Welcome witches and warlocks,

Today I will be reviewing the British horror-comedy BACHELOR GAMES by director Edward McGown.  I will turn to the press release (with my own flourish) to best sum up the plot of this feature:

When five friends embark on a bachelor weekend in Argentina, everyone expects the usual hedonistic business.  They do not expect to find themselves stranded, wounded, and stalked through the Andes by a dark force called “The Hunter”.

When we think of bachelor parties, our minds often drift to thoughts of strippers and drinking. Rarely do we think of stag parties as being a placid setting free of debauchery.  In fact, we so often equate stag parties with immorality that when we hear of someone who does not follow that trend, we look at them as if they are somehow strange.

This is how Henry’s friends look at him when he decides that for his stag weekend, he wants to go hiking instead of giving into the familiar temptations.  This idea of sin or wrongdoing ends up being one of the central themes of this feature as The Hunter picks his prey based upon their transgressions.  Instead of making these transgressions obvious (sex, drugs, etc.) they sometime take a lesser form such as thievery making it hard to guess whose head might be next on the chopping block.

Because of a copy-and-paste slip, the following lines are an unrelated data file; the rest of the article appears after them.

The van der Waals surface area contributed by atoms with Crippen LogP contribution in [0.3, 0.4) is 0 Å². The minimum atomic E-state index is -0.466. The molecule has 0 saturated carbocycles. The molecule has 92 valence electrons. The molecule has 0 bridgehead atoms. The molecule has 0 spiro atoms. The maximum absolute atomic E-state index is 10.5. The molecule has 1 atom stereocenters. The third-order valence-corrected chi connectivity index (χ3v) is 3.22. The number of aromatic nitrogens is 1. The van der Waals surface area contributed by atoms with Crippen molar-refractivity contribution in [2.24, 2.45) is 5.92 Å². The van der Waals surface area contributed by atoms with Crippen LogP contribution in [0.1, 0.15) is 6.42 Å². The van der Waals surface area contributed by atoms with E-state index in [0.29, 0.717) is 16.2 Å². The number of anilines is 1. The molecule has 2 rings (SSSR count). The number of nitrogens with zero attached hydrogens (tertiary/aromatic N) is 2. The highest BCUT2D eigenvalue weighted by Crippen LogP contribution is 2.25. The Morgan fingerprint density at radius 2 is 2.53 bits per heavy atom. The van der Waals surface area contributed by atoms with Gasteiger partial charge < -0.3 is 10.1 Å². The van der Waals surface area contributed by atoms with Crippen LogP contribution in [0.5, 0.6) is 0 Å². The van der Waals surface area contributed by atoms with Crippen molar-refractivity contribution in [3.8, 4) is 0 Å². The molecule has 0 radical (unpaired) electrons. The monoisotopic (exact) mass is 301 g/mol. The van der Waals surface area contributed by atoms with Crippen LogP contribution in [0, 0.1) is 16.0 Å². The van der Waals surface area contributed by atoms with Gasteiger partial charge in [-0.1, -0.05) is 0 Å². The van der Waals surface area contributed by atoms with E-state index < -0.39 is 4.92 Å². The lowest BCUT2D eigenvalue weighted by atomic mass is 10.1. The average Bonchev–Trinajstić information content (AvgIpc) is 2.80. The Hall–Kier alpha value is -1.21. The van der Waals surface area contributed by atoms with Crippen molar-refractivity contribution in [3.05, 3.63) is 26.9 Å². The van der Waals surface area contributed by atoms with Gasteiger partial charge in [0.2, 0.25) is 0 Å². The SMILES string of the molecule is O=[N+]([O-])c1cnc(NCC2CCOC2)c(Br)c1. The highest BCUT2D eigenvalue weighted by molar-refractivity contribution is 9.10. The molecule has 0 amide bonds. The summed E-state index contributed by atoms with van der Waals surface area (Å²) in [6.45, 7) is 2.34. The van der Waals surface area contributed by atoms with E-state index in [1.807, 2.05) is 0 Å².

The kills themselves never focus on being gory, but instead are silently efficient which felt very appropriate for the character of the killer.  The Hunter stalks his prey with a bow and arrow, picking them off from a distance with calculated shots.  I respected the lack of gore in this feature as showing too much would have actually been a distraction from the themes and characters they were building.

Henry and his friends have an easy chemistry that made them relatable and quite a bit of fun to watch.  Whether quipping, whining, or arguing their humor was on-point which lead to some great quotable moments.  These earlier scenes were like a British version of THE HANGOVER that eschewed broad absurdity for clever one liners.

Sadly, the cleverness of a mid-movie development ends up being undercut by the first scene and most of the plot descriptions I could find.  Not knowing anything about this film before I saw it, I was able to figure out some of what was coming based upon the aforementioned opening.  Granted, knowing the development in advance does not ruin the overall feature, but it does take away some of the surprise of the first half.

All in all, this horror-comedy is interesting because it decided to dabble with some weighty themes.  While some of it is predictable or overly telegraphed, the subject matter was well executed and the characters were engaging.  I would recommend this to anyone looking for a horror-comedy that skews into a darker thematic territory.

BACHELOR GAMES will be available on VOD/Digital Release July 8, 2016.

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